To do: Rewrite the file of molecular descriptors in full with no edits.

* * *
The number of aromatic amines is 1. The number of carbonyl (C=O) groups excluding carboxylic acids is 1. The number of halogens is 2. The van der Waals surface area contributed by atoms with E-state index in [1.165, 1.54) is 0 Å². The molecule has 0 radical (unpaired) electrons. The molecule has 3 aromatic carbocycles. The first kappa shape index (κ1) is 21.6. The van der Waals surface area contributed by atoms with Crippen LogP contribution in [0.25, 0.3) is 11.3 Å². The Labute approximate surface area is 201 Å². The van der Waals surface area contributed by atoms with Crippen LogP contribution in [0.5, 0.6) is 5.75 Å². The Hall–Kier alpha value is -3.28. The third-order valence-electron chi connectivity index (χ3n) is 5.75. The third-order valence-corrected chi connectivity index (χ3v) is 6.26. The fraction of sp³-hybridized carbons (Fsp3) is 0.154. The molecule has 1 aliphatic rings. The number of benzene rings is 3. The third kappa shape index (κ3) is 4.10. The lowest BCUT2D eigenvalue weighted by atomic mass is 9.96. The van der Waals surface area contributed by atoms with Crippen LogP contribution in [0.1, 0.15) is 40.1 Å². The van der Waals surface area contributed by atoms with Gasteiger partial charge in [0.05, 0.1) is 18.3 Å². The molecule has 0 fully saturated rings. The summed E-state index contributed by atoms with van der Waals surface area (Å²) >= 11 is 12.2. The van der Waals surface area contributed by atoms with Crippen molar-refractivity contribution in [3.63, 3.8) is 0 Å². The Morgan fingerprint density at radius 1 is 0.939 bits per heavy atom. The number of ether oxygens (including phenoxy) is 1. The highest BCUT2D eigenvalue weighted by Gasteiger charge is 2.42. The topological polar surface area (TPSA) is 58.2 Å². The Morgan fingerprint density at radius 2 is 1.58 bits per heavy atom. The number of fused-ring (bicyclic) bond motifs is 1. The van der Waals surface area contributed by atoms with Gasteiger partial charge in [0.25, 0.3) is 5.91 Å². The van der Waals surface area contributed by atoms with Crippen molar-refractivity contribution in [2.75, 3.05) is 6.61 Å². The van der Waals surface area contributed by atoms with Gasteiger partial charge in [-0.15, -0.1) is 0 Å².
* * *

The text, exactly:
The number of aromatic amines is 1. The number of carbonyl (C=O) groups excluding carboxylic acids is 1. The number of halogens is 2. The van der Waals surface area contributed by atoms with E-state index in [1.165, 1.54) is 0 Å². The molecule has 0 radical (unpaired) electrons. The molecule has 3 aromatic carbocycles. The first kappa shape index (κ1) is 21.6. The van der Waals surface area contributed by atoms with Crippen LogP contribution in [0.25, 0.3) is 11.3 Å². The Labute approximate surface area is 201 Å². The van der Waals surface area contributed by atoms with Crippen LogP contribution in [0.5, 0.6) is 5.75 Å². The Hall–Kier alpha value is -3.28. The third-order valence-electron chi connectivity index (χ3n) is 5.75. The third-order valence-corrected chi connectivity index (χ3v) is 6.26. The fraction of sp³-hybridized carbons (Fsp3) is 0.154. The molecule has 1 aliphatic rings. The number of benzene rings is 3. The third kappa shape index (κ3) is 4.10. The lowest BCUT2D eigenvalue weighted by atomic mass is 9.96. The van der Waals surface area contributed by atoms with Crippen LogP contribution in [0.1, 0.15) is 40.1 Å². The van der Waals surface area contributed by atoms with Gasteiger partial charge in [0.05, 0.1) is 18.3 Å². The molecule has 0 fully saturated rings. The summed E-state index contributed by atoms with van der Waals surface area (Å²) >= 11 is 12.2. The van der Waals surface area contributed by atoms with Crippen molar-refractivity contribution in [3.63, 3.8) is 0 Å². The Morgan fingerprint density at radius 1 is 0.939 bits per heavy atom. The number of ether oxygens (including phenoxy) is 1. The highest BCUT2D eigenvalue weighted by Gasteiger charge is 2.42. The topological polar surface area (TPSA) is 58.2 Å². The Morgan fingerprint density at radius 2 is 1.58 bits per heavy atom. The number of fused-ring (bicyclic) bond motifs is 1. The van der Waals surface area contributed by atoms with Gasteiger partial charge in [0.25, 0.3) is 5.91 Å². The van der Waals surface area contributed by atoms with Crippen molar-refractivity contribution in [2.75, 3.05) is 6.61 Å². The van der Waals surface area contributed by atoms with Gasteiger partial charge in [-0.15, -0.1) is 0 Å².